Reviewed by: Jennie Kermode

What does it take to make life worth living? Josie's life is very simple. He looks after a petrol station. He has a couple of squalid rooms in the back and his wages pay for his food and for a few cans of beer at the end of the day. He watches television and sometimes he goes to the pub. The men in the pub bully him - he seems to be mentally disabled - but he laughs it off, preferring to look on the bright side of life. He enjoys walking in the surrounding countryside, which is presented here with the aid of some truly breathtaking cinematography. Whilst the pace of the film is very slow, its intermittently beautiful visuals will draw you in.

Josie has gone on like this for a long time - all of his adult life. He doesn't really expect anything else. He knows everybody and always enjoys a chat, not letting it bother him that they're always keen to leave. Much like the garage, he's a point at which people stop only when they need something, swiftly moving on. Even the horse he befriends will make physical contact with him only when bribed with apples. But all this changes when his boss introduces a teenager, David, who is going to get some work experience by helping him out at the weekends. David is a bored young goth with low expectations of the town he lives in and at first he's embarrassed by his assignment, but he soon warms to Josie's honesty and genuine friendliness. His companionship provides Josie with his first real experience of hope. The trouble is that hope can sometimes be too much to bear.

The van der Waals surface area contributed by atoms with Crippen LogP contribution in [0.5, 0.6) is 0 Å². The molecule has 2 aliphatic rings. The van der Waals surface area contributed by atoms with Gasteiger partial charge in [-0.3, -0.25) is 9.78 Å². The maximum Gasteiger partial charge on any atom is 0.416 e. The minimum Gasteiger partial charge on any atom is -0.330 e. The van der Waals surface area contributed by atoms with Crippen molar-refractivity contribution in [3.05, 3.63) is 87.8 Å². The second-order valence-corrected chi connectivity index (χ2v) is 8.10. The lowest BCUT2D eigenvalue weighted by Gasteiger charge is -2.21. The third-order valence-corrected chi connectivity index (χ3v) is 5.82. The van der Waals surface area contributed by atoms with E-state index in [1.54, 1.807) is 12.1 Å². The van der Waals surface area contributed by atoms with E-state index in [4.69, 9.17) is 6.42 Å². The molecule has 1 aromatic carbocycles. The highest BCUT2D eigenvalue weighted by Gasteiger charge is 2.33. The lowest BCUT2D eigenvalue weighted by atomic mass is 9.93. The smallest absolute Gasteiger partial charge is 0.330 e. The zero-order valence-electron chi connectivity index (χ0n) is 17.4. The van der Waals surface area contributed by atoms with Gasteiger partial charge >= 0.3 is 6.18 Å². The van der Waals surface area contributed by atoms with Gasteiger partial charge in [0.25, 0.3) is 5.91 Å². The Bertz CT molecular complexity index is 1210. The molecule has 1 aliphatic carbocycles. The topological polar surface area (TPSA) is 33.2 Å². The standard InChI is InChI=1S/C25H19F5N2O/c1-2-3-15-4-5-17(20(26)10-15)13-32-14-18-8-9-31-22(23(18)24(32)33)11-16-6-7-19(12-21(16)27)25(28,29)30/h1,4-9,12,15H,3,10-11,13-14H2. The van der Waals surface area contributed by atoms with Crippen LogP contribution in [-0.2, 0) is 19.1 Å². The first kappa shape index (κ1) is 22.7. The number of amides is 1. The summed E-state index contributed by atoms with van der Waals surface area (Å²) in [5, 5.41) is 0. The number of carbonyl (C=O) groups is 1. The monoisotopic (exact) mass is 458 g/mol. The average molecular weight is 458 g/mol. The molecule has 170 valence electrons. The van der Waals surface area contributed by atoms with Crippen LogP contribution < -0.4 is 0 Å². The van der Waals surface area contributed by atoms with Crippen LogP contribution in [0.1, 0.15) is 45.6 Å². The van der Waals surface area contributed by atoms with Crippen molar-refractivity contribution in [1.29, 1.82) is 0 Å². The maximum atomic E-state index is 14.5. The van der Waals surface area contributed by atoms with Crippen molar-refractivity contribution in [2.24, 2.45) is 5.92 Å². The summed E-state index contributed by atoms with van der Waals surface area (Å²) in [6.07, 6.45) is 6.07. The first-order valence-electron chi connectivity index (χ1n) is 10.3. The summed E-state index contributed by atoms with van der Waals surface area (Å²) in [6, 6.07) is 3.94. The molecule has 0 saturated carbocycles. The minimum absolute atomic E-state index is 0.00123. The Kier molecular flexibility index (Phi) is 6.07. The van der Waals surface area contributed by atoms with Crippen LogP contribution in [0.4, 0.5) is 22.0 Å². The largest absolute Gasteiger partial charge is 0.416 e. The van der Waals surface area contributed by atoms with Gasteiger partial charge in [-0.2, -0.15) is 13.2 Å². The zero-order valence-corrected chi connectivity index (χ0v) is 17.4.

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Garage is one of the most depressing films I have seen in a long time, a scathing indictment of the way we treat the mentally subnormal, but it's enlivened by its own brand of dark humour. Anyone who has experienced social isolation will be able to identify with Josie; ironically, David's intelligence seems to put him in a similar position, frustrated with his contacts in the small community (there are shades of Daniel Keyes' classic Flowers For Algernon here). As the other locals belittle Josie we get a glimpse into the squalor of their own lives, regarding which they have rather less excuse. Josie's final act is a challenge to all of them - a bold attempt to control his own destiny.

Smart and brilliantly scripted with a solid central performance, Garage is nevertheless a difficult film to watch. It drags in places and, though viewers will sympathise with Josie, they might also share the locals' desire to avoid staying long in his company. It's hard to imagine this film attracting much of an audience, yet it's an important piece of work, recording aspects of human experience which are generally ignored. If you do go to see it, it'll linger in your mind for a long time thereafter.

Reviewed on: 03 Mar 2008
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The life of a lonely petrol station attendant is changed forever when he is befriended by a bored teenager.
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Director: Lenny Abrahamson

Writer: Mark O'Halloran

Starring: Pat Shortt, Conor Ryan, Anne-Marie Duff, John Keogh

Year: 2007

Runtime: 85 minutes

BBFC: 18 - Age Restricted

Country: Ireland

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